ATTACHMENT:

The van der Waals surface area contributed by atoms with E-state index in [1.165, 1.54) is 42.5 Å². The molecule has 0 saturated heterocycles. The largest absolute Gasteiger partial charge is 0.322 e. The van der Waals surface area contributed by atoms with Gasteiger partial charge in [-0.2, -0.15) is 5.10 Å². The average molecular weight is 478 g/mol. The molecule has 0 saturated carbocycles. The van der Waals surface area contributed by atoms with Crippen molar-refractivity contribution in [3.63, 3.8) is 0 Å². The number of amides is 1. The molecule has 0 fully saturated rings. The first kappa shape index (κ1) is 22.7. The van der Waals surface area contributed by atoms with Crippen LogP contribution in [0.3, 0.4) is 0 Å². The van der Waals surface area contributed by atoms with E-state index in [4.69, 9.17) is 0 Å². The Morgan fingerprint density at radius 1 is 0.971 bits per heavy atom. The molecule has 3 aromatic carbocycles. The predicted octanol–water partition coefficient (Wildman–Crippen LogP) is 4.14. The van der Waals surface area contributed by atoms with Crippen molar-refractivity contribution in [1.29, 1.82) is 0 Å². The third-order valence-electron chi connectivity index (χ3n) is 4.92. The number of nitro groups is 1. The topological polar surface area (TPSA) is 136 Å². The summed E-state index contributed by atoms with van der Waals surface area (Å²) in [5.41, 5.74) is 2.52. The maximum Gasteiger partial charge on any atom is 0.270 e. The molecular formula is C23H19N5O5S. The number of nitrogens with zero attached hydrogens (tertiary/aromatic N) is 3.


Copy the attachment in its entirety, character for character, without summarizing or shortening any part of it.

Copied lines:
The van der Waals surface area contributed by atoms with E-state index in [1.165, 1.54) is 42.5 Å². The molecule has 0 saturated heterocycles. The largest absolute Gasteiger partial charge is 0.322 e. The van der Waals surface area contributed by atoms with Gasteiger partial charge in [-0.2, -0.15) is 5.10 Å². The average molecular weight is 478 g/mol. The molecule has 0 saturated carbocycles. The van der Waals surface area contributed by atoms with Crippen molar-refractivity contribution in [3.63, 3.8) is 0 Å². The number of amides is 1. The molecule has 0 fully saturated rings. The first kappa shape index (κ1) is 22.7. The van der Waals surface area contributed by atoms with Crippen LogP contribution in [0.3, 0.4) is 0 Å². The van der Waals surface area contributed by atoms with E-state index in [4.69, 9.17) is 0 Å². The Morgan fingerprint density at radius 1 is 0.971 bits per heavy atom. The molecule has 3 aromatic carbocycles. The predicted octanol–water partition coefficient (Wildman–Crippen LogP) is 4.14. The van der Waals surface area contributed by atoms with Crippen molar-refractivity contribution in [1.29, 1.82) is 0 Å². The third-order valence-electron chi connectivity index (χ3n) is 4.92. The number of nitro groups is 1. The topological polar surface area (TPSA) is 136 Å². The summed E-state index contributed by atoms with van der Waals surface area (Å²) in [5.41, 5.74) is 2.52. The maximum Gasteiger partial charge on any atom is 0.270 e. The molecular formula is C23H19N5O5S. The number of nitrogens with zero attached hydrogens (tertiary/aromatic N) is 3.